As 2018 draws to a close we turn to 2019 and ponder what will be the next big thing. Will Fornite continue its massive online success or will it be replaced by another gaming phenomenon, just as countless crazes before it? Remember Pokemon Go anyone? No thought not. And will the craze for electric scooters, which started in the US, continue to sweep across the world.
One thing’s for sure, technology isn’t going to go away and nor is our need to have fun – especially if the news continues to be as depressing as it has been recently! Here we get our crystal ball out and make some predictions for 2019.
Chatbots will become our friends
Here’s the thing. No one quite trusts Alexa. She’s a bit creepy and there’s always the suspicion that whatever we tell her is being reported back to the CIA – maybe that’s because it is (just kidding, Amazon).But that’s not to say that these clever AI voice assistants will go away. They won’t. If anything, they are going to get more popular. However, they will become more targeted. For example X2 has developed a mental health ‘chatbot’ Tess which uses AI-based text messages to communicate with humans who need to deal with issues such as anxiety and stress. How much longer before we each have a chatbot partner who tells us we’re looking great and are really interesting!
Electric cars will become cool
For too long electric cars have been seen as a bit specialist. Fine for early adopters who want to show off, but not particularly practical for anyone else. For a start they are still too expensive, their range is too limited and there simply aren’t enough places to ‘fill up’ with electricity. But that’s all starting to change. 2019 will see the arrival of Tesla’s first affordable electric car, the Model 3 (pictured above). Sitting below the Model S and the Model X SUV, it’s likely to be priced from around £35,000. That’s about half of the price of the cheapest current Tesla, and makes it a rival to executive saloons from Audi, BMW and Jaguar.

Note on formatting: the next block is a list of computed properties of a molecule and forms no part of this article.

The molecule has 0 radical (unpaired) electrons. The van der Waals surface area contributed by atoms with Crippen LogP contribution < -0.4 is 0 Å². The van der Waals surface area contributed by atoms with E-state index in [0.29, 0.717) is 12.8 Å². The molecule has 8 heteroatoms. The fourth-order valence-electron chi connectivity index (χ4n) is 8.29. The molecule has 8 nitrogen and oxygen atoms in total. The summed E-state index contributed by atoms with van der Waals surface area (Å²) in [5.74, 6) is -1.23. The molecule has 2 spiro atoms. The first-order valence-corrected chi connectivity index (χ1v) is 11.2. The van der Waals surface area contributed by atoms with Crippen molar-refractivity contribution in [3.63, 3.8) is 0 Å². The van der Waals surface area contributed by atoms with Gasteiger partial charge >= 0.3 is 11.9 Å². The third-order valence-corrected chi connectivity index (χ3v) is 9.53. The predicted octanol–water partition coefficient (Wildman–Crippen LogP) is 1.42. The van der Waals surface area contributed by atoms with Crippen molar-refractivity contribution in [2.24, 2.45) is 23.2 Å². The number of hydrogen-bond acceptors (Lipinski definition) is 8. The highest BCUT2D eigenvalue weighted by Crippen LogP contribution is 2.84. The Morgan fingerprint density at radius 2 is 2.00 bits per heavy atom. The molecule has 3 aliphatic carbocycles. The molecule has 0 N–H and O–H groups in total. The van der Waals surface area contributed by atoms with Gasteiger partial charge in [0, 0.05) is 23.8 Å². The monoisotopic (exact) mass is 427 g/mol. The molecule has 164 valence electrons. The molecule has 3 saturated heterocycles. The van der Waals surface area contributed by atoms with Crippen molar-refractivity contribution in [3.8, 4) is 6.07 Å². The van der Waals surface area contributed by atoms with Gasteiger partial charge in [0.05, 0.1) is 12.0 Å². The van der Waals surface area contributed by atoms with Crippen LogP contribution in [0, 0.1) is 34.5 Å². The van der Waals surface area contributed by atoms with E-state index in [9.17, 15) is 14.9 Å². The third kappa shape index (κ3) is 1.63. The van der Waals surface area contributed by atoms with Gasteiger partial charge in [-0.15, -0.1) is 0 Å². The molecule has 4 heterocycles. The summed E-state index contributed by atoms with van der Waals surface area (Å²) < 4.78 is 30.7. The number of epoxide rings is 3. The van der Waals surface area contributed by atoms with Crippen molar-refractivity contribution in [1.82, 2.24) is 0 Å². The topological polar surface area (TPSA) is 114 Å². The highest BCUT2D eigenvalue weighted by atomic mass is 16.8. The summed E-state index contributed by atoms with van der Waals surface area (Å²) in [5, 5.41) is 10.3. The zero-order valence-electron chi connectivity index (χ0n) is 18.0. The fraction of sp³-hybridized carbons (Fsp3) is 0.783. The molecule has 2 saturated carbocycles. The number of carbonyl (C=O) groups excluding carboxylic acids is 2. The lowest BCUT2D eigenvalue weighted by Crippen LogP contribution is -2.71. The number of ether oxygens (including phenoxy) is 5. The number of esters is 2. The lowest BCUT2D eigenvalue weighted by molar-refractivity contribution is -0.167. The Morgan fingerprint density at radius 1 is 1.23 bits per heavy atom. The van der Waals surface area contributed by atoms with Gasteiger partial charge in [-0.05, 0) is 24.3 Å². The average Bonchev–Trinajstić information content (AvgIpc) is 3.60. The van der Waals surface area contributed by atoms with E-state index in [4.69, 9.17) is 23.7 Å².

Drones will become much more intelligent
Up until now drones have mainly been seen as dumb playthings. Great for flying overhead, annoying neighbours, pets and maybe filming some interesting footage of the ground. But that’s about it. However, that could change as they develop artificial intelligence. According to a Federal Aviation Administration (FAA) 7 million drones will fly the skies by 2020 which will be used for everything from search-and-rescue to delivery of medicine in remote areas. Researchers from the Massachusets Institute of Technology (MIT) in collaboration with the NASA Langley Research Center have even developed an autonomous fleet of quadrotor drones which use AI to work together to search for lost hikers without the need for GPS.
Playing slots will remain popular
First developed in the 1890s as a kind of automated card game based on Poker, slot machines have spread across the world albeit with different names. Known as a fruit machine in Britain, a puggy in Scotland, and pokie in Australia and New Zealand, it’s fair to say they’ve become a little more sophisticated over the years. But their appeal is still as great as it once was. Unlike old fashioned slot machines, the latest online pokies enable players to enjoy a wide variety of different slots online, unhindered by the limitations of a physical machine. In the virtual world you can create 3D environments so players become part of the action and can offer hidden levels and bonus rounds.
Virtual Reality comes of age
VR has been talked about for years but the truth is that sales so far have been disappointing with only around 4% of internet users owning a VR headset. Could this be about to change in 2019? Earlier this year Facebook CEO Mark Zuckerberg announced that a new virtual reality system, the Oculus Quest, will launch in Spring 2019 with a $399 price tag. The stand-alone device will be compatible with existing Oculus software and looks to improve the portability and range of motion tracking for VR experiences. Like the Oculus Go, the Oculus Quest doesn’t require a computer, mobile phone, or external tracking sensors. However it also offers full positional tracking, to understand where a player is standing, crouching, or leaning.
Ingestible sensors to help diagnose illness
OK it’s a little depressing thinking of getting ill but imagine if instead of extensive surgery you could pop a pill that could detect any potential problems before they develop. Researchers from Australia’s RMIT University have developed an ingestible sensor (pictured above) that can track gases in the gut. The size of a vitamin pill, it measure gases in real time and can send this data to a mobile phone. The sensors could help to diagnose gastrointestinal issues, including colon cancer, before patients begin presenting symptoms. Clever, eh?